The task I have set for myself is to extend John McManus' and my earlier theory of play and games (Laughlin and McManus 1982)1 to account for playfulness in the transpersonal domain of human experience -- in the domain described by Abraham Maslow (1968, 1971) under the labels "self-actualization" and "transcendence." In the earlier theory we advocated a neurobiological explanation of play and games, and found the anlage of these in the behaviors of non-human animals. In the course of our research, it became evident to us that many of the definitional hassles encountered in the study of play derive from too great an emphasis upon the external (or behavioral) features of play -- what Teilhard de Chardin (1959) called the "without" of phenomena -- and too little a concern for the internal (or structural) processes essential to play -- Teilhard's "within" of phenomena. Our approach is thus in opposition to the more "without" formulations taken by theorists like Huizinga (1970) and more towards the "within" perspectives of theorists like Norbeck (1974, 1979) and Tipps (1981), the latter types usually being more sensitive to the role of play in neurocognitive and spiritual development.
Many theorists systematically miss the boat by linking their interest in play too closely with easily observable patterns of behavior, and not closely enough with the more difficult to observe metanoic2 phases of the internal organization of the nervous system -- metanoia being our label for those phases during which neural structures become relatively free from adaptational press and are more able to develop. I wish to show that metanoic "play" is a characteristic of phases of consciousness at every level of development, from the earliest pre- and perinatal period of growth (Trevarthen and Grant 1980) which may involve behavior a good bit of the time, to the most mature stages for which there may be little or no behavioral concomitants.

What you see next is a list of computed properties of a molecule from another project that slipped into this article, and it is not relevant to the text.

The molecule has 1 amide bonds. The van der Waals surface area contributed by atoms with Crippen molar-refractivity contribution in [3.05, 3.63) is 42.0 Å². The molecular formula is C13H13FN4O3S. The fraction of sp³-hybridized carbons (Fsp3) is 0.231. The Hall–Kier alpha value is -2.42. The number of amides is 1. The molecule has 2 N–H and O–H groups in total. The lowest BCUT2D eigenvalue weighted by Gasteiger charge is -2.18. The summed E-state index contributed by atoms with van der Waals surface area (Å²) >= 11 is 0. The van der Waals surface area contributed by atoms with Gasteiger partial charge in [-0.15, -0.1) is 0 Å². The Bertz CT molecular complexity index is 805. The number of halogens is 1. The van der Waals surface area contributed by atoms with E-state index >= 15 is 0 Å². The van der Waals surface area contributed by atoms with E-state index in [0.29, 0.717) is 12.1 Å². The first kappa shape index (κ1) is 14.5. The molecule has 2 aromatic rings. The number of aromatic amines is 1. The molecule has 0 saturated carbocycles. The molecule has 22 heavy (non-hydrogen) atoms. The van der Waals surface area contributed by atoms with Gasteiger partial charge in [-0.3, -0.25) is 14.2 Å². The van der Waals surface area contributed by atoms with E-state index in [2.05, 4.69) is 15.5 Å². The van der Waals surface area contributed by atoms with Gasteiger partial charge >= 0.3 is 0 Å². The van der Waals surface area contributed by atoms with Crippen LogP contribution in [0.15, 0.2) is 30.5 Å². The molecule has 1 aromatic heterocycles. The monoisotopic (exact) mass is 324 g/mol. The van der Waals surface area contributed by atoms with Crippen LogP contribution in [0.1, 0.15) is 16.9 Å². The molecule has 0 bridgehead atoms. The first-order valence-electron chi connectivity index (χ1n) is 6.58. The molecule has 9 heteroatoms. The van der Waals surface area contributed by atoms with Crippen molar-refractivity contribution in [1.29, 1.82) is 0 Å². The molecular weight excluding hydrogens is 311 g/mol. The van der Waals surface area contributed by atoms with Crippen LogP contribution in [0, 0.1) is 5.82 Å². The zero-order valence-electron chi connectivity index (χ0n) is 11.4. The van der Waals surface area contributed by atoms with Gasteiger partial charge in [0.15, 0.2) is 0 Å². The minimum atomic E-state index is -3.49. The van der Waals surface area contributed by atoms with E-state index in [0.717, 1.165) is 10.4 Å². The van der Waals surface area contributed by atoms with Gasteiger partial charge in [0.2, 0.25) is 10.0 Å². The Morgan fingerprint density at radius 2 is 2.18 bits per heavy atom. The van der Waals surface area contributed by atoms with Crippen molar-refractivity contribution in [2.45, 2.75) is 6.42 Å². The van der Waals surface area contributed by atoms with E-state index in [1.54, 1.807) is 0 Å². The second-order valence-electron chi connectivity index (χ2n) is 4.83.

While extending the earlier theory, I will endeavor both to examine playfulness in techniques leading to higher phases of consciousness, and to eliminate some of the major conceptual stumbling blocks that have hampered our understanding of play. These stumbling blocks include: the false dichotomy between work and play, the related distinction between what is playful and what is serious, the limiting of our definition of play solely to behavioral phenomena, the relationship between play and dreaming, the uncritical equation of play with flow, the view that play is uncreative and unproductive, the opposing of play and religion, and whether we are to use the term "play" to refer to all forms of metanoia, or only to the behavioral aspects of metanoia.